Calling it a black hole is probably optimistic but that does not matter. It is a steady Xray emitter and that certainly supports something close to been a pretty nasty gravity well. It is unique and it is fitting into our models rather well, and that is always encouraging.
There must be older versions out there to be discovered much closer to home.
Enjoy the images.
Youngest-Ever Nearby Black Hole Discovered
Nov. 14, 2010: Astronomers using NASA's Chandra X-ray Observatory have found evidence of the youngest black hole known to exist in our cosmic neighborhood. The 30-year-old object provides a unique opportunity to watch a black hole develop from infancy.
The black hole is a remnant of SN 1979C, a supernova in the galaxy M100 approximately 50 million light years from Earth. Data from Chandra, NASA's Swift satellite, the European Space Agency's XMM-Newton and the German ROSAT observatory revealed a bright source of X-rays that has remained steady during observation from 1995 to 2007. This suggests the object is a black hole being fed either by material falling into it from the supernova or a binary companion.
This composite image shows a supernova within the galaxy M100 that may contain the youngest known black hole in our cosmic neighborhood. [more]
"If our interpretation is correct, this is the nearest example where the birth of a black hole has been observed," said Daniel Patnaude of the
Harvard-Smithsonian Center for Astrophysics in who led the study. Cambridge, Mass.
Scientists think SN 1979C, first discovered by an amateur astronomer in 1979, formed when a star about 20 times more massive than the sun collapsed. Many new black holes in the distant universe previously have been detected in the form of gamma-ray bursts (GRBs). However, SN 1979C is different. Not only is it closer, but also it belongs a class of supernovas unlikely to produce gamma-ray bursts. According to theory, most new black holes are not announced by a bright GRB.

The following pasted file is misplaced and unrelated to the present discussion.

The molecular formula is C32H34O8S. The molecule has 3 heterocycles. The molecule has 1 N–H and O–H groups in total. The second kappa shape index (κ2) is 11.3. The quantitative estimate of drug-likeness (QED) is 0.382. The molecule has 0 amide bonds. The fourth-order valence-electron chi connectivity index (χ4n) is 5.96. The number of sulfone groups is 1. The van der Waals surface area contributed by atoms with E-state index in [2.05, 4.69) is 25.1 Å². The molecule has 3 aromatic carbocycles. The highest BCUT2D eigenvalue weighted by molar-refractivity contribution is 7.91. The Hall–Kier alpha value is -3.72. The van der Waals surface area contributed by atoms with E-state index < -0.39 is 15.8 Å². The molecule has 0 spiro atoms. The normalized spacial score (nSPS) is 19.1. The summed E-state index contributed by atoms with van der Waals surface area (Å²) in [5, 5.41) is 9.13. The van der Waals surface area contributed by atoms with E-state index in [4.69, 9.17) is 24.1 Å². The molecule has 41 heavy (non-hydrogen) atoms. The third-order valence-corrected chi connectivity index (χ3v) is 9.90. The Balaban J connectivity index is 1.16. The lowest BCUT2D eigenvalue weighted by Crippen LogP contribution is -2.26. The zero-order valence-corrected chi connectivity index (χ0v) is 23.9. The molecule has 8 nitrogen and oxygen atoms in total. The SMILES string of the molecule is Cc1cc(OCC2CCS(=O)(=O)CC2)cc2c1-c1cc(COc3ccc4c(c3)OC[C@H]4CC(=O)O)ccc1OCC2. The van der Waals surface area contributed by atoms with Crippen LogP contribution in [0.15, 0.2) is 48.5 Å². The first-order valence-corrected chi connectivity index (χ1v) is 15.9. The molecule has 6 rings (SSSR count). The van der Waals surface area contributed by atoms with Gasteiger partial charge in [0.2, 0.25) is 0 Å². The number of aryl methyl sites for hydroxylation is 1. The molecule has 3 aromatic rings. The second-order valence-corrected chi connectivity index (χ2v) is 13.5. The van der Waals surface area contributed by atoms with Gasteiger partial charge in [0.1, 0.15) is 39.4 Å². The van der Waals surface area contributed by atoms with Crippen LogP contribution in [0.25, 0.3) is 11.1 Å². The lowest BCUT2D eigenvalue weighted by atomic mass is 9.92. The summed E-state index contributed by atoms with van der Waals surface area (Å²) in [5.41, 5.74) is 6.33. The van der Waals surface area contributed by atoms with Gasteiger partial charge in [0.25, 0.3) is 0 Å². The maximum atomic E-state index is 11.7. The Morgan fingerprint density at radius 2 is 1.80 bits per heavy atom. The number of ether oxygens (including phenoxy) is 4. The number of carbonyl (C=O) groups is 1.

Click to view an animation of a supernova forming a black hole.
"This may be the first time the common way of making a black hole has been observed," said co-author Abraham Loeb, also of the
for Astrophysics. "However, it is very difficult to detect this type of black hole birth because decades of X-ray observations are needed to make the case." Harvard-Smithsonian Center
The idea of a black hole with an observed age of only about 30 years is consistent with recent theoretical work. In 2005, a theory was presented that the bright optical light of this supernova was powered by a jet from a black hole that was unable to penetrate the hydrogen envelope of the star to form a GRB. X-ray data from Chandra and the other observatories fit this theory very well.
Although the evidence points to a newly formed black hole in SN 1979C, another intriguing possibility exists: A young, rapidly spinning neutron star with a powerful wind of high energy particles could be responsible for the X-ray emission. This would make the object in SN 1979C the youngest and brightest example of such a "pulsar wind nebula" and the youngest known neutron star. The Crab pulsar, the best-known example of a bright pulsar wind nebula, is about 950 years old. More observations will either confirm or rule out this alternate explanation; for now, however, the black hole hypothesis appears to be more compelling.
For more information and images, visit the Chandra home page: http://chandra.nasa.gov
Editor: Dr. Tony Phillips | Credit: Science@NASA
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